Copper

10.8±1.27

19.1 ±4.45

7.63±2.54

19.7±1.91

10.8±1.91

17.2±1.91

Iron

124±11.2

217±107

81.0±13.4

203±89.9

71.5±34.1

145±46.4

Lead

<2.07±2.07

<2.07±2.07

<2.07±2.07

<2.07±2.07

<2.07±2.07

<2.07±2.07

Manganese

12.6±3.85

11.5±8.24

8.24±2.20

3.30±1. 10

7.69±2.75

7.14±2.20

Molybdenum

<0.96±0.96

2.88±1.92

0.96±0.29

1.92±0.96

<0.96±0.96

1.92±0.96

Selenium

1.58±0.79

1.58±0.79

1.58±0.79

2.37±0.79

0.79±0.79

0.79±0.79

Zinc

7.85±1.96

9.15±1.96

7.19±1.96

10.5±3.27

10.5±3.92

18.3±5.23

NOTE: Outfalls refer to direct discharges of from water separated from individual methane wells. Disposal ponds are containment structures that store the discharge water from multiple outflows (see Chapter 4). Mean values (|ig/L) plus one standard deviation are shown for each constituent. SOURCE: Jackson and Reddy (2007). Figures converted from micromoles per liter in the original data source to micrograms per liter in this table.

degree to which mixing occurs in holding ponds (see also Chapters 4 and 5). However, in many circumstances—particularly in Colorado and Wyoming where produced water is present on the landscape—the spatial distributions, concentrations, and fate of trace elements in the water remain uncertain given the minimal sampling and analysis available (see also Chapter 5).9

In contrast to the studies outlined above that examined inorganic carbon, trace concentrations of dissolved organic substances may also be present in some CBM produced waters, although these substances in CBM produced waters are neither well documented nor researched. Phenols, biphenyls, heterocyclic compounds, polycyclic aromatic hydrocarbons (PAHs), and other organic constituents have been measured in some produced waters, with PAHs being the most common organic substance detected or measured. Orem et al. (2007) report microgram per liter (|g/L) concentrations of organic compounds in CBM produced waters in the Powder River Basin, with PAH values up to 23 |g/L. The committee was unable to find other data regarding organic substances dissolved in CBM produced waters of the other western basins.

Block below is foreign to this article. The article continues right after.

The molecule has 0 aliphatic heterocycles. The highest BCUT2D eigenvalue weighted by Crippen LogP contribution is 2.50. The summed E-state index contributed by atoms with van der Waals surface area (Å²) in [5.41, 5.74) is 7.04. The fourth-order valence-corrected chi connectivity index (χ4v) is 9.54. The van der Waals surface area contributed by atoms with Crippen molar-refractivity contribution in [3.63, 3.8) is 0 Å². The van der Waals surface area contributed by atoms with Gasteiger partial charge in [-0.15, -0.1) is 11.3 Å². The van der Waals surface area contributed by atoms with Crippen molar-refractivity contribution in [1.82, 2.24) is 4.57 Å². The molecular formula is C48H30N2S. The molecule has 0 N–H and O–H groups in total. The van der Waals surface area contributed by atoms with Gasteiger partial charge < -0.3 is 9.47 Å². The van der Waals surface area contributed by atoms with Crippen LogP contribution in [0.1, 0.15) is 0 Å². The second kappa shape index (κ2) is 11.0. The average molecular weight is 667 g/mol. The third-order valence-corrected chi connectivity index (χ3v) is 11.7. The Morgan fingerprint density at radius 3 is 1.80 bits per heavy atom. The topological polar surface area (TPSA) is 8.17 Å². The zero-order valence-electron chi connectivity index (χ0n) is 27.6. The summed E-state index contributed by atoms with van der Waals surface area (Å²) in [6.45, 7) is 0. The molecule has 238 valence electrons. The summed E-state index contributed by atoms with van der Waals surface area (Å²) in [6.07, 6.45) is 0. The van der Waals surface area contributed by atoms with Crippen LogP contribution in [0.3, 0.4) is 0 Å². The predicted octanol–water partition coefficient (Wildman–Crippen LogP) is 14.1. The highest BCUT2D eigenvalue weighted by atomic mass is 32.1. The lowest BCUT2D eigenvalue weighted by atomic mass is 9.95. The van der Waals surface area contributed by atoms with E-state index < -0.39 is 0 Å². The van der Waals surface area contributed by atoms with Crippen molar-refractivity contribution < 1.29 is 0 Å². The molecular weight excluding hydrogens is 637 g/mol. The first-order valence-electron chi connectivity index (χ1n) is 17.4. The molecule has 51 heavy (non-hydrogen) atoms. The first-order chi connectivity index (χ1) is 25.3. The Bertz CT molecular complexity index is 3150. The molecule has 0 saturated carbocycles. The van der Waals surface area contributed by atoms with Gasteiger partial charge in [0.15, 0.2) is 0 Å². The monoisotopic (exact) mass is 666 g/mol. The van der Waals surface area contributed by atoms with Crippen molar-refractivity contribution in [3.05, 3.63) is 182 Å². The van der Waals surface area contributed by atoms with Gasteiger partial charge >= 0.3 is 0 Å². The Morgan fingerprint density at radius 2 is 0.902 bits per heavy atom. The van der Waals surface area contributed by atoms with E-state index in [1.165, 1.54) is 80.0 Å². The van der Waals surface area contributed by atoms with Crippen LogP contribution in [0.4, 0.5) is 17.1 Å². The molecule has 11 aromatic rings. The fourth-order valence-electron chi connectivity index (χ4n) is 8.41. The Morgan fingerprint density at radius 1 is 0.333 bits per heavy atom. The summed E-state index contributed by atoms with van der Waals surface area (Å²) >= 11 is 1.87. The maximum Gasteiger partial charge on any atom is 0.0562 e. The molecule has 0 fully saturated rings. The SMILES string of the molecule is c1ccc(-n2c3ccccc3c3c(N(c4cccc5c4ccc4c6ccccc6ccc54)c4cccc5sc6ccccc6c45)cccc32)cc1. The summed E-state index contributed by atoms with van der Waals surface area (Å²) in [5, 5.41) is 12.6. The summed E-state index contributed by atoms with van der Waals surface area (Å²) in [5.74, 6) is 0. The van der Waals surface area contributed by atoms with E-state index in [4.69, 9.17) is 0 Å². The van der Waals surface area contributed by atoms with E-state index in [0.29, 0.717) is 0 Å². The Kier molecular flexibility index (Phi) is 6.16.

GROUND- AND SURFACE WATER CONNECTIVITY AND GROUNDWATER MODELING: DATA GAPS AND UNCERTAINTIES

Concern over management of CBM-produced water stems largely from two factors: water quantity and quality on local and regional watershed scales. Litigation during the past decade has been extensive, with plaintiffs registering concerns over numerous water quality and quantity issues and their effects (see also Chapters 3 and 5). Additionally, a number of research projects have involved either monitoring and data gathering or modeling in an attempt to define the extent of local or regional water resource responses to CBM produced water withdrawals and discharges. However, for the purposes of planning CBM produced water management, questions remain with regard to the effects of large-scale, localized, regional, and/or basin-wide withdrawals; deep-well reinjection; discharge for disposal through infiltration or evaporation; and release of treated or untreated CBM water to ephemeral and perennial streams. For purposes of evaluating these various management options on water quality and quantity (discussed in detail in Chapters 4 and 5), data to determine the connectivity of groundwater and surface water and groundwater modeling are necessary. The gaps and uncertainties related to connectivity and modeling conclude the discussion in this chapter.

9D. Baldwin, Colorado Oil and Gas Commission, personal communication, January 6, 2008.